As the number of still working Commodore 64 & 128, MSX, Sinclair and Atari systems dwindle, there is still a lot of demand for such systems, both by those who used such systems back in the 80s and 90s, and those who have discovered such systems later on.
The Tomodachi ('friends' in Japanese) X2 project intents to capture all that makes such retro systems so attractive to use along with all of the nostalgic bits, while adding a dose of modern electronics that nevertheless should not get in the way of enjoying all the good that 8 and 16-bit systems had to offer.
Along with hardware 6502 and Z80 compatible processors and integrated C64, C128 and MSX2+ modes, the Tomodachi X2 system can also be used as its own multi-processor, multi-architecture system, with many interfaces including PS/2, Ethernet, serial & parallel, 3.5" floppy drive support, a Yamaha OPL3 synthesizer chip, high-resolution graphics and much more.
The project's PCB is being designed in KiCad, with a custom enclosure in progress that will fit the custom PCB form factor. At this point in the project's development the specifications are:
Custom form factor
W65C816 MPU (x2)
eZ80-190 MPU (x2)
RISC-V soft core (in FPGA)
256+ MB of DDR3 SDRAM
Yamaha OPL3 synthesizer
Commodore 8580 SID (x2)
Commodore 6581 SID (x2)
100 Mbit Ethernet
SD card reader
Parallel port (SPP, EPP & ECP)
RS-232C port (x2)
DVI output (VGA compatible)
Stereo audio out, microphone input
Single 3.5" floppy drive
Developing the "Alice" chipset using a Lattice ECP5-based development board.
Sampling a number of (Microchip) Super-I/O ICs (SCH5027, SCH5627) that are 3.3V & LPC compliant.
Board layout and schematic are progressing into the final stages before review.
As they say, the best way to do a project is to head into it with overflowing amounts of enthusiasm and a vague inkling of how all the bits and pieces will actually fit together. Or maybe that was actually about how not to start a project. Regardless, after many hours of bashing away at the Tomodachi X2 project, something resembling an actual product is beginning to emerge, like a beautifully refined sculpture being carved from a shapeless piece of rock.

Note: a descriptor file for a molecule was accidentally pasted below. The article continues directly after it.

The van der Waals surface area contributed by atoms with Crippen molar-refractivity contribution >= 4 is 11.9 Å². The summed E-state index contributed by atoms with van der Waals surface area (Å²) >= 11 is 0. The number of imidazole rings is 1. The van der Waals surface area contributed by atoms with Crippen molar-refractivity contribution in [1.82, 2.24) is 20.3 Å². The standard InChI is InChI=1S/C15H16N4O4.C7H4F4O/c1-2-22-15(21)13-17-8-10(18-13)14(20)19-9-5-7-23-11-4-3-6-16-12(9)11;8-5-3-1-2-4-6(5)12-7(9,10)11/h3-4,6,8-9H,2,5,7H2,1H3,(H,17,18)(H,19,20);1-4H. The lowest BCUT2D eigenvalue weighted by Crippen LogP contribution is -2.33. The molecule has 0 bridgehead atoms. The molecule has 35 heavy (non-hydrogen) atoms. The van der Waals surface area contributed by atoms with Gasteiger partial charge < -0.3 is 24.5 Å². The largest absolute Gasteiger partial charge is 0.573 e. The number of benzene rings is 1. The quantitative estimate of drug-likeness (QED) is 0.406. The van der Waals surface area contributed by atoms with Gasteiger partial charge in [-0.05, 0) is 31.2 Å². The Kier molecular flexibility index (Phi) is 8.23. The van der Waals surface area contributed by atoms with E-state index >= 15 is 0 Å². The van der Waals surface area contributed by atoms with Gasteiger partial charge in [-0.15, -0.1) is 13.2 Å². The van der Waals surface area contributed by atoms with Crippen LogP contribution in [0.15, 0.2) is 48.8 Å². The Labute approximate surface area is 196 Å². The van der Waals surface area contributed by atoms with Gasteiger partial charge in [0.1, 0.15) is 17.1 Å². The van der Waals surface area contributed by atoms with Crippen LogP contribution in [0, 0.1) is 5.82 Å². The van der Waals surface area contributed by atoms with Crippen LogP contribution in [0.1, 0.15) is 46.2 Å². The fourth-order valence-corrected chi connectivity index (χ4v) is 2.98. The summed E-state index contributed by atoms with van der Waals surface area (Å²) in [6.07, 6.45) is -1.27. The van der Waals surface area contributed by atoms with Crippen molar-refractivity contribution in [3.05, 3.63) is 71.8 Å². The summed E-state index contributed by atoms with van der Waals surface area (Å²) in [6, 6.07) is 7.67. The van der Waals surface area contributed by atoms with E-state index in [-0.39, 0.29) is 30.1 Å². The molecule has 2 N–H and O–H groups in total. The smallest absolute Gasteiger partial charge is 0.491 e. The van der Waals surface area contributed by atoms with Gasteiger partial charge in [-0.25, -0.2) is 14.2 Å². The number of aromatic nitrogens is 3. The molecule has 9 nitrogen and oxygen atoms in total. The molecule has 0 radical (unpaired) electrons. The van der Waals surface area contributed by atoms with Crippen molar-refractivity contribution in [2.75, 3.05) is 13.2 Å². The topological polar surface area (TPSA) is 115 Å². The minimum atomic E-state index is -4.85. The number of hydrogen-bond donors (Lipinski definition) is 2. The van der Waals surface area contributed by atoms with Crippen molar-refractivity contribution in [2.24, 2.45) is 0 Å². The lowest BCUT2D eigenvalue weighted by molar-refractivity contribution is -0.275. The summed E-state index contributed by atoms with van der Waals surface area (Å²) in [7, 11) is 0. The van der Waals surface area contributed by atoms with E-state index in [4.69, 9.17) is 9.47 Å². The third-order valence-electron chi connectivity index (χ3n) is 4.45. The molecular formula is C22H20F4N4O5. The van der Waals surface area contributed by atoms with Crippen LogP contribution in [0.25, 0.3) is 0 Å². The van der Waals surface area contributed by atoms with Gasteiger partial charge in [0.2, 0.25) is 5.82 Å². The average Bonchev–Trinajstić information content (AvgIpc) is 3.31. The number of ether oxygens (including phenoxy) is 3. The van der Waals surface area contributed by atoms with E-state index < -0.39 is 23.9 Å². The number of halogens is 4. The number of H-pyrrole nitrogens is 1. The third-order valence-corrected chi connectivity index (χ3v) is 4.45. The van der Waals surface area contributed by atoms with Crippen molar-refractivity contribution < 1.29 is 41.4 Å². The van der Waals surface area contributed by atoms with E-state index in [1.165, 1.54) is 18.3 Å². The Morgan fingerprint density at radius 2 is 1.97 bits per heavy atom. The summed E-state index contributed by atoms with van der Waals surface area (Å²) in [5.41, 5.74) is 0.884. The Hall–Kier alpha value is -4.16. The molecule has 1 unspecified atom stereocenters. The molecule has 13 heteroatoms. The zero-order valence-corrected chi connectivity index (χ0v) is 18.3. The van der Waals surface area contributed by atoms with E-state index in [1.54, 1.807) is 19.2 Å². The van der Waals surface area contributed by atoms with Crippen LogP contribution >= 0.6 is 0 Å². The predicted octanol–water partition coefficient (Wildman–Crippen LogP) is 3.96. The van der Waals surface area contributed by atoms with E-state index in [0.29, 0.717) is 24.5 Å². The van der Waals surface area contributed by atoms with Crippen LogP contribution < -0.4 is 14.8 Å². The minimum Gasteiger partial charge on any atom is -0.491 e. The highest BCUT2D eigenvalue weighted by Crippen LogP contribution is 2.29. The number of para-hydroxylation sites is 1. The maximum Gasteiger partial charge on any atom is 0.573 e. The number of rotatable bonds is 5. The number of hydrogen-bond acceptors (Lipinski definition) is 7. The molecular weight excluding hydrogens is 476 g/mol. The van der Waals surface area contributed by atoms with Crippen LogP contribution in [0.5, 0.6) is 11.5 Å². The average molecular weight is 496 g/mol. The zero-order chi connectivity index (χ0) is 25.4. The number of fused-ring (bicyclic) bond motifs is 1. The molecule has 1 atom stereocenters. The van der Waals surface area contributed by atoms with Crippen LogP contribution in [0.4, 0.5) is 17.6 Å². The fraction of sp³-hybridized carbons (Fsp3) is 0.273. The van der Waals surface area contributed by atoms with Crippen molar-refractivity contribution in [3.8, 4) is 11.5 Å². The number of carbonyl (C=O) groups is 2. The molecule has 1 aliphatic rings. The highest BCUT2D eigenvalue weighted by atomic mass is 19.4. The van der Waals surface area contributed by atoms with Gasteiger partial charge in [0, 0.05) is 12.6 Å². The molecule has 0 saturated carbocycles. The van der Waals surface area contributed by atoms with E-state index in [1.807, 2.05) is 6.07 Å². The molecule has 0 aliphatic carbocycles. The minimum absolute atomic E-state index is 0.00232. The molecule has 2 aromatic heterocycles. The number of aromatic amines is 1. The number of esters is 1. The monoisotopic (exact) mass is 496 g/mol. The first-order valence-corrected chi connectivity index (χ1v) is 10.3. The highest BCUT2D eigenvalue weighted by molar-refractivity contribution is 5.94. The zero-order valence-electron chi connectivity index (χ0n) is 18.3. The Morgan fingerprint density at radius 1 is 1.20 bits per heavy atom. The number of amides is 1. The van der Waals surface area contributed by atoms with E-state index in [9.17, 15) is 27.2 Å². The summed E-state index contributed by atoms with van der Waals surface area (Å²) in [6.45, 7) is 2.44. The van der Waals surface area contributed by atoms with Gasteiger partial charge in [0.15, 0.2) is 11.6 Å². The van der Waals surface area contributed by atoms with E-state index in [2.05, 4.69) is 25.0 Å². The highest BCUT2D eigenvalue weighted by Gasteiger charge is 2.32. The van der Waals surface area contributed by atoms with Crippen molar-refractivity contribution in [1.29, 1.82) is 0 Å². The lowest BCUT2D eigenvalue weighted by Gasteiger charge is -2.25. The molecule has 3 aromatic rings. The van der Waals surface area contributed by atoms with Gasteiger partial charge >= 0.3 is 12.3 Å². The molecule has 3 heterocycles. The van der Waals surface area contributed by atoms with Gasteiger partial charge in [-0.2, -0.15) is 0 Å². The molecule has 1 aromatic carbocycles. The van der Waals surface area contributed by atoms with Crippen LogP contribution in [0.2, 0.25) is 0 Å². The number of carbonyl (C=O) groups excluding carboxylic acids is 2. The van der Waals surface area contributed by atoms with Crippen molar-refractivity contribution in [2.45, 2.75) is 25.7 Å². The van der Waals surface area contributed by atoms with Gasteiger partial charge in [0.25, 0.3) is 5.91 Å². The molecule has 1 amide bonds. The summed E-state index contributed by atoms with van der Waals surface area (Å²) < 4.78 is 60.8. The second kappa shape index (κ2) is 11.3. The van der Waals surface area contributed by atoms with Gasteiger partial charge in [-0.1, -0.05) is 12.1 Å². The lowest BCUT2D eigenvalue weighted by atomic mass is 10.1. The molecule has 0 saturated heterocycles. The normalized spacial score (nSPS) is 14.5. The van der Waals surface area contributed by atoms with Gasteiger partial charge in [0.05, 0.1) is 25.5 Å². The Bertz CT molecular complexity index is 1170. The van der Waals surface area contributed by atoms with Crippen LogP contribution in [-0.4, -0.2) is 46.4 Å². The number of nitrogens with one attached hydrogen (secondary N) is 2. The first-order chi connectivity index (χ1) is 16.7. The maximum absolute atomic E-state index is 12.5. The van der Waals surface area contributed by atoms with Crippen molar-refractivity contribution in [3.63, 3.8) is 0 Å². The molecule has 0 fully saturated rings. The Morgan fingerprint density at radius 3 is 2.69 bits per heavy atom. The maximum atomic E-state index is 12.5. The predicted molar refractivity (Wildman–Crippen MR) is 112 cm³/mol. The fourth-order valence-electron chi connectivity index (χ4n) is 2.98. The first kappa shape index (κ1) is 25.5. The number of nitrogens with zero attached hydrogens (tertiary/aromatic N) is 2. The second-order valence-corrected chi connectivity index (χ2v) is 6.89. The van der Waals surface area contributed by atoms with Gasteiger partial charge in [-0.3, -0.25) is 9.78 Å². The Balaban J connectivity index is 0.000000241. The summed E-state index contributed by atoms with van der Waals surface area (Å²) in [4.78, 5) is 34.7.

At the onset of the project it wasn't quite clear which compatibility modes would be added. This has now been solidified into the Commodore 128 and MSX2+. The former also gets one Commodore 64 and CP/M mode. The latter gets one the whole range of MSX systems, barring the MSX TurboR, which uses a different processor altogether.
Biggest progress on the physical system has been the work on the schematic and PCB layout, which has led to the current 250x170 mm board and its connectors:
This connector layout has been selected to merge both the connectors for the RISC-V system and the Super-IO chip, as well as those of the Commodore 128 and MSX2+. The latter will have to use the C128's tape drive and the Super-IO's printer port via a bridge in the chipset to make them compatible. This means that physical MSX tape drives and printers are not directly supported, but would require external hardware to convert the signalling to the appropriate format for those devices.
These decisions were mostly made to support the most commonly available hardware, and to limit the number of physical connectors on the board. Even at its current size it's already a fairly expensive board to have produced.
The Alice chipset now features at its core a RISC-V processor, which forms part of the native TX2 mode. It coordinates the configuration of the system, and allows the other modes to be enabled. This part of the system is currently being prototyped on an FPGA development board, with the external processors, Super-IO chip and further hardware being added as needed on breakout boards. This approach should hopefully speed up development.
With abandoning the mini-ITX form factor and going for a custom form factor, this meant that while existing cases could not be used any more, we could however design a case that is specific for the TX2 system. This offers quite a lot of possibilities.
Later this month we hope to get some preliminary renders of this case online, to give an impression of what one might expect.
Over the past weeks/months/too much time, I have been primarily occupying myself with the details of the "Alice" chipset, as this is the magic sauce that will make Tomodachi X2 either awesome or not so cool. Details such as how to switch between system modes, how to make everything flexible enough that one isn't limited to just a handful of options, and maybe most importantly of all, what 'native Tomodachi mode' is all about.